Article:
Breaking Into The Forbidden Room, or Bits Of Life*

Bonus post! What did Paul Duane find in Guy Maddin’s tesseract of cinema?




During February 2012 I was in Paris with David Cairns, beginning work on our documentary Natan**, which itself has some affinity with the Maddin oeuvre, when I noticed a strange entry in the local listings magazine Pariscope. My French is atrocious, but from what I could make out, a series of Guy Maddin screenings were scheduled in the Georges Pomipdou Centre under the title Seances.

I had a fair handle on Maddin’s work, but these titles seemed unfamiliar – The Strength of A Moustache, Fist Of A Cripple & Dream Woman, among others. And alongside Maddin’s name appeared the names Erich Von Stroheim, Jean Vigo, Lon Chaney & Alfred Hitchcock.

It was all very confusing but eventually we figured out that Maddin had set up shop and studio in the foyer of the Pompidou and was engaged in these ‘seances’ designed to evoke the memory of various lost films, which he would then shoot, one a day, with Udo Kier, Louis Negin & others among his cast.

We took time out of our busy shooting schedule to go along and rubberneck, and it was quite the spectacle. Behind a flimsy guard-rope, there stood a rickety set, behind it a cheap back projection of flames, and contained within it were a bunch of confused looking, garishly costumed performers. Moving among them energetically, like a Tasmanian Devil of the cinema, was Maddin himself, helped by a small and fiercely protective crew.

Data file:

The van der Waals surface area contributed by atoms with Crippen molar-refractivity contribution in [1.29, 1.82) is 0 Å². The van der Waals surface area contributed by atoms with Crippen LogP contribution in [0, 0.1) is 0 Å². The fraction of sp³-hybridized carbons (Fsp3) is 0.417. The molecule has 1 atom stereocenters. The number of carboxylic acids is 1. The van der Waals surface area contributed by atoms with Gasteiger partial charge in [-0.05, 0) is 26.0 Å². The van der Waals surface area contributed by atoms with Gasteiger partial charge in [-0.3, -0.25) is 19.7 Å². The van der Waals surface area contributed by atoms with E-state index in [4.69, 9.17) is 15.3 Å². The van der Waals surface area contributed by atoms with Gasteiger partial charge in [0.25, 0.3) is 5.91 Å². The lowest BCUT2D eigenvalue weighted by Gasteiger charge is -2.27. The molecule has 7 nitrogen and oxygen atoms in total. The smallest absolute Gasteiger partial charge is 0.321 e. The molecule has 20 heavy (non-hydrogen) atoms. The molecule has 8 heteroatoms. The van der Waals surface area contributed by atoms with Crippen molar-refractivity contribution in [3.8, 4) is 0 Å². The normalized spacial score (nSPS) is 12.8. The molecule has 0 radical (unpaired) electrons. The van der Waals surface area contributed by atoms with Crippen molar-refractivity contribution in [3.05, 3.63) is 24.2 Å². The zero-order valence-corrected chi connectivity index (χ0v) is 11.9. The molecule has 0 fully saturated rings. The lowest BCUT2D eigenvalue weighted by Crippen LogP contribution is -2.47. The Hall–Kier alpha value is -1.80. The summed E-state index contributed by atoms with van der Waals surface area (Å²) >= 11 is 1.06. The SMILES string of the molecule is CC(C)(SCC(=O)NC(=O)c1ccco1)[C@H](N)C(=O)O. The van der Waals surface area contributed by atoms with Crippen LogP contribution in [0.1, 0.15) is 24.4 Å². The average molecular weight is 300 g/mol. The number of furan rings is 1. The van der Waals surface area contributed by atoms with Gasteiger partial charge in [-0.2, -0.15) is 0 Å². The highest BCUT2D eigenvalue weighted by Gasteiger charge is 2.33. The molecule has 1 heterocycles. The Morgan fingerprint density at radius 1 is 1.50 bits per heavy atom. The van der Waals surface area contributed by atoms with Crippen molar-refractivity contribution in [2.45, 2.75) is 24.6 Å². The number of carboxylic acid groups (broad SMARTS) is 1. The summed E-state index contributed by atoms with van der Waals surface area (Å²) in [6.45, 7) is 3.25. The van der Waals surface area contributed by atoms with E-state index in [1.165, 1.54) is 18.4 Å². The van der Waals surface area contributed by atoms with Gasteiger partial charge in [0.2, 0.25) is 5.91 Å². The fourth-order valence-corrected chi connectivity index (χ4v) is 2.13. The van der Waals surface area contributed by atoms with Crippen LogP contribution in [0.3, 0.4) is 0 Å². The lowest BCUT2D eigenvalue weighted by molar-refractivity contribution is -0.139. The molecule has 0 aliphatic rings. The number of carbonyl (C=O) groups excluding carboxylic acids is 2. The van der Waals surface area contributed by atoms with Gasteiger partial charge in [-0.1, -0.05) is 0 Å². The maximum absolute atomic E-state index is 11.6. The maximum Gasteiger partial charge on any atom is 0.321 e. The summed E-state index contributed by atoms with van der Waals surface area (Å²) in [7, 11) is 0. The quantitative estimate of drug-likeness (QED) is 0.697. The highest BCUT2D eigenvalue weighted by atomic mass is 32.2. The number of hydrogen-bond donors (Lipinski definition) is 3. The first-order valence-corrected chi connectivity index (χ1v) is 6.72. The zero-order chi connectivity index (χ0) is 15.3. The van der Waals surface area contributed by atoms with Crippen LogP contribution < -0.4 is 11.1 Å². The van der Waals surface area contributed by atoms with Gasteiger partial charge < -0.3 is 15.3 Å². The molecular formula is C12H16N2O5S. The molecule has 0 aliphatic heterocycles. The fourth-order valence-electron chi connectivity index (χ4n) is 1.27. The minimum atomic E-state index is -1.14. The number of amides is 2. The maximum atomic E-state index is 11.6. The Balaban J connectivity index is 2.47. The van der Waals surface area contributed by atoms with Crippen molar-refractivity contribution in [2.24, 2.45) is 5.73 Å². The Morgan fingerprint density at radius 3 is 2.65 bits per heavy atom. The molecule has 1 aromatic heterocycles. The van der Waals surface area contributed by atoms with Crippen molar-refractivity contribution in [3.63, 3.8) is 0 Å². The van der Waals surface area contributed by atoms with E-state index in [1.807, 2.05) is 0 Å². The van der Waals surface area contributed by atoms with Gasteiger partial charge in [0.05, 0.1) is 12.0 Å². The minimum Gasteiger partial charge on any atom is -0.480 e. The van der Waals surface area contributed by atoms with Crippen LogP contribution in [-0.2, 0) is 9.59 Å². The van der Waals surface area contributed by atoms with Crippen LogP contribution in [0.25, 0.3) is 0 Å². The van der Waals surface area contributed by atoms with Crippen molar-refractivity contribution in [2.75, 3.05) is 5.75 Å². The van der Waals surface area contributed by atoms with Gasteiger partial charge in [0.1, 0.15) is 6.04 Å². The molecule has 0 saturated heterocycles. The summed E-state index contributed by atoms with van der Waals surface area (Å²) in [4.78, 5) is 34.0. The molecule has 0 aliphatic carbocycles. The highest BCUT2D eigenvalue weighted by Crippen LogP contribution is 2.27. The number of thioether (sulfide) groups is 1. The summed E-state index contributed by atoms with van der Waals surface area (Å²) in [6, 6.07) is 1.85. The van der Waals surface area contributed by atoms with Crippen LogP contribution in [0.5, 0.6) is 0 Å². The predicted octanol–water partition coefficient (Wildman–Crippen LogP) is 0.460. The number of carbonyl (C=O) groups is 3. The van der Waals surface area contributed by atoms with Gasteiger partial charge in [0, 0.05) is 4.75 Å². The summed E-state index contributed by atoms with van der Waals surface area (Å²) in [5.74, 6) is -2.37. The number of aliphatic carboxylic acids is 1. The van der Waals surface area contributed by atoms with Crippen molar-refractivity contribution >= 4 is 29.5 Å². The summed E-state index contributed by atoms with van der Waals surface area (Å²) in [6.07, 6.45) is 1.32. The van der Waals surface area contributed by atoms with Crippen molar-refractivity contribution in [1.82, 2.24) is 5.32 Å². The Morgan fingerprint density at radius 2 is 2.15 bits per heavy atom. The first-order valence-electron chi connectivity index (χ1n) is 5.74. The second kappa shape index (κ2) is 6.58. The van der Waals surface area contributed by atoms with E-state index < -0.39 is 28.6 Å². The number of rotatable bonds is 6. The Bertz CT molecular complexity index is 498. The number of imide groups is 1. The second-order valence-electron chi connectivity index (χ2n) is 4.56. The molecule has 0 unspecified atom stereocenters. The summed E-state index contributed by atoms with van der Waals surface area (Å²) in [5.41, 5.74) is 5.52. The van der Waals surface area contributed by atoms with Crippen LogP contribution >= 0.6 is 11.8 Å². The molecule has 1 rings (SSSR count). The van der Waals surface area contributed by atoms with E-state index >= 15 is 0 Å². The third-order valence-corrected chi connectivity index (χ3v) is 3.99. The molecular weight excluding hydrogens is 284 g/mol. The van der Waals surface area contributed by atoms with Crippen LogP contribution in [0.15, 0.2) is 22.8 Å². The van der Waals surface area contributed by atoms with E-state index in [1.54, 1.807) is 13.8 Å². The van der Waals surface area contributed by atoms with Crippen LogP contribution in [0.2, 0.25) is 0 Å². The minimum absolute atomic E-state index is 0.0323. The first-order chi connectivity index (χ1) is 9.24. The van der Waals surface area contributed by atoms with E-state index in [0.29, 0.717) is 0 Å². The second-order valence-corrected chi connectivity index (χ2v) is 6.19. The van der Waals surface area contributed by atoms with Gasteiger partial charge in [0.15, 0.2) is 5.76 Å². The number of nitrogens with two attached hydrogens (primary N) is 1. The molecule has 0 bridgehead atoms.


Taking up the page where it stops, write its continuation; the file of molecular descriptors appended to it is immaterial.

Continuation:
He climbed ladders, lay under tables and swung from ropes, shooting what looked like one hundred set-ups per hour. I briefly made eye-contact with Udo, whose calm and dignified expression signified a lifetime spent making odd films on tiny sets with manic directors. As I left, I wondered what would become of this project, so clearly a product of the arts funding roundabout on which itinerant filmmakers like Maddin are now dependent.

It’s had a surprising afterlife.



The Forbidden Room is an anthology of dreams, a compendium of Maddin themes and a set of nested boxes, each one containing another story, and another, and another. But sometimes a box will open to reveal inside it a box you’ve already opened. It’s a Mobius strip inside a Russian doll.